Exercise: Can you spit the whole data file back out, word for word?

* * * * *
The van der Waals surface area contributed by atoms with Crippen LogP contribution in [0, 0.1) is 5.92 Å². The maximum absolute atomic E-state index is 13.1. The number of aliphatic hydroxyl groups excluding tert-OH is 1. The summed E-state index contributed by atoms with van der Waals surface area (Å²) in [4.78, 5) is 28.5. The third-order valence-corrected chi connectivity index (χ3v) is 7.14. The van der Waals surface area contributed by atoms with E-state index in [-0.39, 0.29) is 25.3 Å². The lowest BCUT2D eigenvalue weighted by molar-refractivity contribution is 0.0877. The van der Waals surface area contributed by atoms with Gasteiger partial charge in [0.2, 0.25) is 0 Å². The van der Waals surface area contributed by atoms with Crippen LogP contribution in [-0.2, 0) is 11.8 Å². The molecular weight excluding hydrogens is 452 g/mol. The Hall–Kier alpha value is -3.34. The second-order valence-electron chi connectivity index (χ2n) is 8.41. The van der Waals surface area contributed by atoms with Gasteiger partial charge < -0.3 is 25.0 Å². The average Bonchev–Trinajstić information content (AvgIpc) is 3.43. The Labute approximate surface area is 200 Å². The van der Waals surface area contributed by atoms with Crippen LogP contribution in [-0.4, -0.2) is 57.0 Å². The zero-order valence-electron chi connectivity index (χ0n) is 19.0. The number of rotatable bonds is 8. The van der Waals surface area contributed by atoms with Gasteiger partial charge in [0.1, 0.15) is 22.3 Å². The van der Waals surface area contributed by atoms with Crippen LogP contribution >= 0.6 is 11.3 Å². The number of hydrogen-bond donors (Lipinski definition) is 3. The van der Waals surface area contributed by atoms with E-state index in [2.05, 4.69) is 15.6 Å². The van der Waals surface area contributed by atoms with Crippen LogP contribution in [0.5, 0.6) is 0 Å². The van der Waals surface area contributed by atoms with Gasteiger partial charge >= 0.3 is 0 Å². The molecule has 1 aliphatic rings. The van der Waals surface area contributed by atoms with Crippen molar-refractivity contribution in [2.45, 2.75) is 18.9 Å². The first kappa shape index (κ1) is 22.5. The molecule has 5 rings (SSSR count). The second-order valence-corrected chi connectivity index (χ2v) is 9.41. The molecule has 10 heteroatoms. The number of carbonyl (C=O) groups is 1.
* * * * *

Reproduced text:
The van der Waals surface area contributed by atoms with Crippen LogP contribution in [0, 0.1) is 5.92 Å². The maximum absolute atomic E-state index is 13.1. The number of aliphatic hydroxyl groups excluding tert-OH is 1. The summed E-state index contributed by atoms with van der Waals surface area (Å²) in [4.78, 5) is 28.5. The third-order valence-corrected chi connectivity index (χ3v) is 7.14. The van der Waals surface area contributed by atoms with E-state index in [-0.39, 0.29) is 25.3 Å². The lowest BCUT2D eigenvalue weighted by molar-refractivity contribution is 0.0877. The van der Waals surface area contributed by atoms with Gasteiger partial charge in [0.2, 0.25) is 0 Å². The van der Waals surface area contributed by atoms with Crippen LogP contribution in [-0.2, 0) is 11.8 Å². The molecular weight excluding hydrogens is 452 g/mol. The Hall–Kier alpha value is -3.34. The second-order valence-electron chi connectivity index (χ2n) is 8.41. The van der Waals surface area contributed by atoms with Gasteiger partial charge < -0.3 is 25.0 Å². The average Bonchev–Trinajstić information content (AvgIpc) is 3.43. The Labute approximate surface area is 200 Å². The van der Waals surface area contributed by atoms with Crippen LogP contribution in [-0.4, -0.2) is 57.0 Å². The zero-order valence-electron chi connectivity index (χ0n) is 19.0. The number of rotatable bonds is 8. The van der Waals surface area contributed by atoms with Gasteiger partial charge in [0.1, 0.15) is 22.3 Å². The van der Waals surface area contributed by atoms with Crippen LogP contribution >= 0.6 is 11.3 Å². The number of hydrogen-bond donors (Lipinski definition) is 3. The van der Waals surface area contributed by atoms with E-state index in [2.05, 4.69) is 15.6 Å². The van der Waals surface area contributed by atoms with Crippen LogP contribution in [0.5, 0.6) is 0 Å². The van der Waals surface area contributed by atoms with Gasteiger partial charge >= 0.3 is 0 Å². The molecule has 1 aliphatic rings. The van der Waals surface area contributed by atoms with Crippen molar-refractivity contribution in [2.45, 2.75) is 18.9 Å². The first kappa shape index (κ1) is 22.5. The molecule has 5 rings (SSSR count). The second-order valence-corrected chi connectivity index (χ2v) is 9.41. The molecule has 10 heteroatoms. The number of carbonyl (C=O) groups is 1.